- Symptoms that always occur with non-specific change in urine:
- a change in either color of odor of urine
- Symptoms that never occur with non-specific change in urine:
- painful urination, bright red (bloody) urine, fever, frequent urination
- Wait and watch
Bad Smelling Urine Treatments and Relief
Seek immediate treatment for foul-smelling urine in the emergency room or call 911 if:
- You have extreme fatigue, ongoing thirst, and increased urination along with a strangely sweet smell to the urine. [1,6]
- You have back pain along with chills, fever, and foul-smelling urine that looks pink or red. 
- You have ongoing fatigue with yellowing of the skin and eyes (jaundice), swollen ankles, and a musty smell to the urine and breath. [9,11,12]
Schedule an appointment if:
- You are on a diuretic medication and have bad-smelling urine. Your medical provider may be able to change or adjust the dosage of the diuretic. 
- You have lower abdominal pain with foul-smelling urine. 
- You have foul-smelling urine and urinary urgency or frequency 
Remedies that you can try at home for bad-smelling urine:
- Drink more water on a regular basis. 
- Take vitamin C tablets. 
- Drink green tea. 
- Drink unsweetened cranberry juice or take over-the-counter cranberry concentrate tablets. Do not use cranberry products if you've had a kidney stone or you are taking a blood thinning medication (an anticoagulant). [13,14]
FAQs About Bad Smelling Urine
Here are some frequently asked questions about bad smelling urine.
Can bad smelling urine be a STD?
Yes, foul-smelling urine can be caused by an STD also known as a sexually transmitted infection (STI). Sexually transmitted infections and bladder infections can change the smell of urine. One type of sexually transmitted infection, known as trichomonas, can lend a fishy odor to vaginal discharge. A urinary tract infection (UTI) can cause pus within the urine and may also cause pungent and foul-smelling urine — this is usually the primary cause. Foods can also change the smell of urine. This includes coffee or asparagus, as consumption can lead to changes in the smell of urine. Because "bad" smelling urine is subjective, it can be mistaken for infections. [1,4,15]
Can pregnancy cause bad smelling urine?
Yes. Pregnancy can increase the chances of a bladder infection because the gravid (pregnant) uterus can change the ability of the bladder to empty sufficiently. The bladder with urine in it for a long time can allow bacteria to grow and produce foul-smelling urine. If this happens, it should be treated immediately. 
Does bad smelling urine mean infection?
Foul-smelling urine can come from many sources. Most commonly, bladder infection. If you have a sudden change in the smell of your urine, you may be experiencing this due to the consumption of certain foods or vitamins (e.g. B vitamins, asparagus). However, a change in the smell of urine (or the appearance) is a hint that you may have a bladder infection. This can be caused by improper hygiene, catheterizations, kidney stones or anything that keeps you from completely voiding your bladder. [1,3,16,17]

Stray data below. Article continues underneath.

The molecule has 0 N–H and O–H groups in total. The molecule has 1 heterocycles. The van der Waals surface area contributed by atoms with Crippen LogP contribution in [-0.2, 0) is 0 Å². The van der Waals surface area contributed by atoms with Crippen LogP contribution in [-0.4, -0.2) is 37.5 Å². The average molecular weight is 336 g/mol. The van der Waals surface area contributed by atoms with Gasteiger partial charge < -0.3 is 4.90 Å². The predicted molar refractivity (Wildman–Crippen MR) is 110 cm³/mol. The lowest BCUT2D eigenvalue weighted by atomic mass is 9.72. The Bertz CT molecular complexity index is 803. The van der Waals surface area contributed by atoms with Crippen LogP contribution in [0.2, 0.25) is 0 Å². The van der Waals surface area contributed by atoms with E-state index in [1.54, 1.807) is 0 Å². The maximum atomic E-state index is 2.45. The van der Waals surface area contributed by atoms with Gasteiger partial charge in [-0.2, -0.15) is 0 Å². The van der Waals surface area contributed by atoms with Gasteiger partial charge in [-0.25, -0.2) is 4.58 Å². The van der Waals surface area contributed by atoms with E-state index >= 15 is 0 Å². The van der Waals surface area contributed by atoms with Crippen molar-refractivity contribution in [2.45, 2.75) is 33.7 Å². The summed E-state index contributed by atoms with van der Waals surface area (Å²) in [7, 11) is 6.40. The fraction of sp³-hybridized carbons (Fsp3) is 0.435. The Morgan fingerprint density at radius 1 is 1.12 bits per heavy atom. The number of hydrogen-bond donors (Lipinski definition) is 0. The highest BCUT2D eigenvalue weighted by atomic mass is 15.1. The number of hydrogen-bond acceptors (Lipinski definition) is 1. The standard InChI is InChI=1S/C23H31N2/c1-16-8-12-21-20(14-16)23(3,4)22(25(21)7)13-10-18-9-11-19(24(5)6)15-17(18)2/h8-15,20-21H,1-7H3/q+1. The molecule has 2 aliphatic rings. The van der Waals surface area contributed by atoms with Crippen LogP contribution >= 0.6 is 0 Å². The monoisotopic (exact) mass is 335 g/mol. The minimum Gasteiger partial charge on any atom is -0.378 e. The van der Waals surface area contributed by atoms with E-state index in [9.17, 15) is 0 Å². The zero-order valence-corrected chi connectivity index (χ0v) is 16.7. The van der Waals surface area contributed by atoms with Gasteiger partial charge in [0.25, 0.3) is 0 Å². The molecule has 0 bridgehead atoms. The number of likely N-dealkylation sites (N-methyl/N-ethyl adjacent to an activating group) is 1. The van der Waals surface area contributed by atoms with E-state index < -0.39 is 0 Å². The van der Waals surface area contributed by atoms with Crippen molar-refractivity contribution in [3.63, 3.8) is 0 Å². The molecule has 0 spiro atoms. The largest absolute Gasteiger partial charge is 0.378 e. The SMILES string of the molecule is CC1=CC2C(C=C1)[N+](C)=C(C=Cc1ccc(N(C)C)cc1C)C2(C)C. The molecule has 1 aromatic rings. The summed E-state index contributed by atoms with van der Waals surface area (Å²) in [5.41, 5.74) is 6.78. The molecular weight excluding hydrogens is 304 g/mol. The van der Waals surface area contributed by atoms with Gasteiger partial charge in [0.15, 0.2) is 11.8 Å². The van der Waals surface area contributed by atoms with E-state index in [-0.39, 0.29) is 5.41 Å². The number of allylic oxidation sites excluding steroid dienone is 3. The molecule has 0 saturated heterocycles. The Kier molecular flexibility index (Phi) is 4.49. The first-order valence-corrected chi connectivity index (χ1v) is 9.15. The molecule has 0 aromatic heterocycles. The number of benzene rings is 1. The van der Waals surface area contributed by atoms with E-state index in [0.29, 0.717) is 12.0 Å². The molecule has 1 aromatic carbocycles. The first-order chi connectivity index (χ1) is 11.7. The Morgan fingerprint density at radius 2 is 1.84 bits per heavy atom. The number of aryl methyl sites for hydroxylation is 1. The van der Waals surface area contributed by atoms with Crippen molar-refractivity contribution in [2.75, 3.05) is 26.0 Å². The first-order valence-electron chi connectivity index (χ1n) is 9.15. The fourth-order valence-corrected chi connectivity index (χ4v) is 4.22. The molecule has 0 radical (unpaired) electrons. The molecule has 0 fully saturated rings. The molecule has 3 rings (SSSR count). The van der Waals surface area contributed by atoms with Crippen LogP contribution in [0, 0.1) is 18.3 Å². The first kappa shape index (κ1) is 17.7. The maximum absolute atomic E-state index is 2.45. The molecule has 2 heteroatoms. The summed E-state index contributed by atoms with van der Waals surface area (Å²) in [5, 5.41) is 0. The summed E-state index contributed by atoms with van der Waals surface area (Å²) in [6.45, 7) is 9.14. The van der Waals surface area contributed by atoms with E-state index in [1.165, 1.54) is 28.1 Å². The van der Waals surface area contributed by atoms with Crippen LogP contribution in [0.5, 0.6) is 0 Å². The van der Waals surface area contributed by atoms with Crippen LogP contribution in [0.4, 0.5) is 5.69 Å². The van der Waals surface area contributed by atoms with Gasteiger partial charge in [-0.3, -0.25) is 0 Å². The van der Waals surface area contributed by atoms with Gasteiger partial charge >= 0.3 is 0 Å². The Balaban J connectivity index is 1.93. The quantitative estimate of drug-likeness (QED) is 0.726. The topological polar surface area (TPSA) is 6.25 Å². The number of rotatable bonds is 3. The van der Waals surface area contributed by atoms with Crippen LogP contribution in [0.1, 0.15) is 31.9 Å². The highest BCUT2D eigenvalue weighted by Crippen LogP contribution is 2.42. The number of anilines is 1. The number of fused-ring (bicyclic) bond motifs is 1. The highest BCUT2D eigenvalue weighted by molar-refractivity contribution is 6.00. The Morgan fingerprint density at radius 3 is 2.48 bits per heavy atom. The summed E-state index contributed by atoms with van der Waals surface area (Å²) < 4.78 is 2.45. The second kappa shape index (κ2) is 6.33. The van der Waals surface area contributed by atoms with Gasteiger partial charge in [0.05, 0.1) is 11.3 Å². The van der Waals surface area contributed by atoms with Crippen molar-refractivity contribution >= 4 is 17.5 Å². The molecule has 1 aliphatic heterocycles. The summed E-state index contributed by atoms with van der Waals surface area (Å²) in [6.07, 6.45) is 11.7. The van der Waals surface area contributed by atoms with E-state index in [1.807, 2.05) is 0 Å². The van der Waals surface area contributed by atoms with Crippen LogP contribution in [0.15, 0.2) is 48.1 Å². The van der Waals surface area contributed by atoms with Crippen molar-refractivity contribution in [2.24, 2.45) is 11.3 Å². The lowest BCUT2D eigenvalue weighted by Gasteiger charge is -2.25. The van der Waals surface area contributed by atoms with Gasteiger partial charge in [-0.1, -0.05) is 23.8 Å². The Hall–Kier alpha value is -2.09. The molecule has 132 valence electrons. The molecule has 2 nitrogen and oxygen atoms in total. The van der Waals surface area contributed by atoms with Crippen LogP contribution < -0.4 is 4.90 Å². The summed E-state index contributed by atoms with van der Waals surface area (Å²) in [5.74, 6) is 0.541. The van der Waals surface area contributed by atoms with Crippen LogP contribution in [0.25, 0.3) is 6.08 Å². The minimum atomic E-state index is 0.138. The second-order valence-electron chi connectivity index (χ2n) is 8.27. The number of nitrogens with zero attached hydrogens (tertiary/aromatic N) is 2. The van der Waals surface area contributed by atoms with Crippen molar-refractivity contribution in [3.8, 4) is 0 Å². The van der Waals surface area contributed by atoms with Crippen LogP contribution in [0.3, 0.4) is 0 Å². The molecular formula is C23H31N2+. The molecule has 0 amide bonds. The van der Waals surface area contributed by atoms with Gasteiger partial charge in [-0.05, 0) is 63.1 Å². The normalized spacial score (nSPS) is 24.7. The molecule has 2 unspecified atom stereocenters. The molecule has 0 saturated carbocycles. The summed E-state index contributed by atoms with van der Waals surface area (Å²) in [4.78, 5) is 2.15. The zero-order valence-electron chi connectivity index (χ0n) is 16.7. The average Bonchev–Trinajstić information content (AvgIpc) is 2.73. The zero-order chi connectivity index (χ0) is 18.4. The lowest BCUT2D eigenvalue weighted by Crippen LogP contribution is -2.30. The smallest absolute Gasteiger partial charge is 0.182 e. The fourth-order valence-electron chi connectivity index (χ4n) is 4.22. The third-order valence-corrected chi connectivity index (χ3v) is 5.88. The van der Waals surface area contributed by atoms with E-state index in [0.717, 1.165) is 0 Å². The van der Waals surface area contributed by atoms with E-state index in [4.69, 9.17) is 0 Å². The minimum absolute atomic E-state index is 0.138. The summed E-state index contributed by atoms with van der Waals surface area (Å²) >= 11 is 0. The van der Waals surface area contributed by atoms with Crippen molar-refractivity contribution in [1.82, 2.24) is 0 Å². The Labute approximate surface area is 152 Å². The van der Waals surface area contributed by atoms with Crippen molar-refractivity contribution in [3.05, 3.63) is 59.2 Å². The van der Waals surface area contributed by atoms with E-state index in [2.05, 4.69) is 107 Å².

Is foul smelling urine a sign of dehydration?
Dehydration may increase the concentration of one's urine. Urine is also often darker. Foul-smelling urine is different from a change in the intensity of the smell of urine. The quality of the smell is also different from simply being stronger, and the color may change from yellow to orange or cloudy or red. These may be signs of a urinary tract infection (UTI) or a sexually transmitted infection (STI) and require medical attention. [2,18]
What causes bad smelling urine with no other symptoms?
Eating foods that are partially excreted via the urinary tract can change the smell of urine and cause "bad-smelling urine." Foods like asparagus are commonly associated with bad-smelling urine and is a genetic predispostion. Usually, foul-smelling urine is associated with infections and can happen in the absence of other symptoms. It may also be accompanied by bladder pain and possibly fever/chills in most cases. Dehydration and concentration of urine can also increase the intensity of the smell of urine. [1,2,18]
Questions Your Doctor May Ask About Bad Smelling Urine
- Q.Do you feel pain when you urinate?
- Q.Have you noticed any changes in the color of your urine recently?
- Q.Any fever today or during the last week?
- Q.Have you ever had a urinary tract infection?
If you've answered yes to one or more of these questions, try our bad smelling urine symptom checker to find out more.Take Quiz
Bad Smelling Urine Symptom Checker Statistics
People who have experienced bad smelling urine have also experienced:
- 8% Vaginal Discharge
- 6% Painful Urination
- 5% Vaginal Itch or Burning
People who have experienced bad smelling urine were most often matched with:
- 100% Urinary Tract Infection
Source: Aggregated and anonymized results from visits to the Buoy AI health assistant (check it out by clicking on “Take Quiz”).